Tracing the Lost Continent of 375 Years: There are still many mysteries yet to be solved

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He believes that there is a vast continent in the southern hemisphere and is determined to find it.

For Europeans at the time, this part of the earth is still very mysterious, but they have an unshakable belief that there must be a large area of ​​land in the southern hemisphere-named “Australis” in advance -In order to reach a balance with the northern hemisphere continents. This obsession with the imaginary continent can be traced back to the ancient Roman era, but until this time no one tried to verify it.

So, on August 14 of that year, Tasman set off from his company’s base in Jakarta, Indonesia with two small boats, heading west, then south, and then east, and finally arrived in New Zealand. South island. His first contact with the local Maori was not smooth: the next day, a few people rushed out in a canoe and crashed into a small boat that was transmitting messages between Dutch ships. Four Europeans died. Later, the Europeans fired another shot at about 11 canoes. As for whether they hit the target, no one knows.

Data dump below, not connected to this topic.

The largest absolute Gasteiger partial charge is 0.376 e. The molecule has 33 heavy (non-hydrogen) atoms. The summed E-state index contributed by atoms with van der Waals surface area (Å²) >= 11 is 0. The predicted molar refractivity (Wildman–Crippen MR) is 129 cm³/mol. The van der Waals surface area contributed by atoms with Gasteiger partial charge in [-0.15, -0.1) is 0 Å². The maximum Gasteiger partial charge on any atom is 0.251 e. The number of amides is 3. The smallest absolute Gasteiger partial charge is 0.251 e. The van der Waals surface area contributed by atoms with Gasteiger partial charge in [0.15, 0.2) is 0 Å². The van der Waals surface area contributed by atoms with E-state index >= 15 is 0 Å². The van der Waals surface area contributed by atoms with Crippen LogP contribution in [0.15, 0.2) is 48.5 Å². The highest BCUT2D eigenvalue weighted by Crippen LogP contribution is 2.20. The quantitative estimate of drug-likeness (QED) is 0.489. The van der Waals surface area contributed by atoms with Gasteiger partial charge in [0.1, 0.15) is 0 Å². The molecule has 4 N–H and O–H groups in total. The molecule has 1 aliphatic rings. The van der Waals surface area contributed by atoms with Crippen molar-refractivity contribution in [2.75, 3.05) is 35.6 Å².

Tasman just ended his mission. He named this terrible place Moordenaers Bay (Moordenaers Bay, meaning “murderer” Bay)-without any irony. A few weeks later, he did not even set foot on this new land before taking the boat home. Although Tasman believes that he has indeed discovered the unknown southern continent, it is clear that this is not the commercial utopia he envisioned. He never returned here.

At that time, people already knew Australia. The English “Australia” is derived from the Latin “australis”, which means “south”. But Europeans think this is not the continent they are looking for in the legend. Later, when they changed their minds, the continent was renamed “Terra Australis”, or “Southern Continent”.

What Tasman didn’t expect was that he was right from start to finish-there was indeed a lost continent. In 2017, a group of geologists announced the discovery of the mainland of Zealand (Zealandia), also known as Zealandia, or “Te Riu-a-Māui” in Maori. The continent has a vast area of ​​4.9 million square kilometers, about six times that of Madagascar.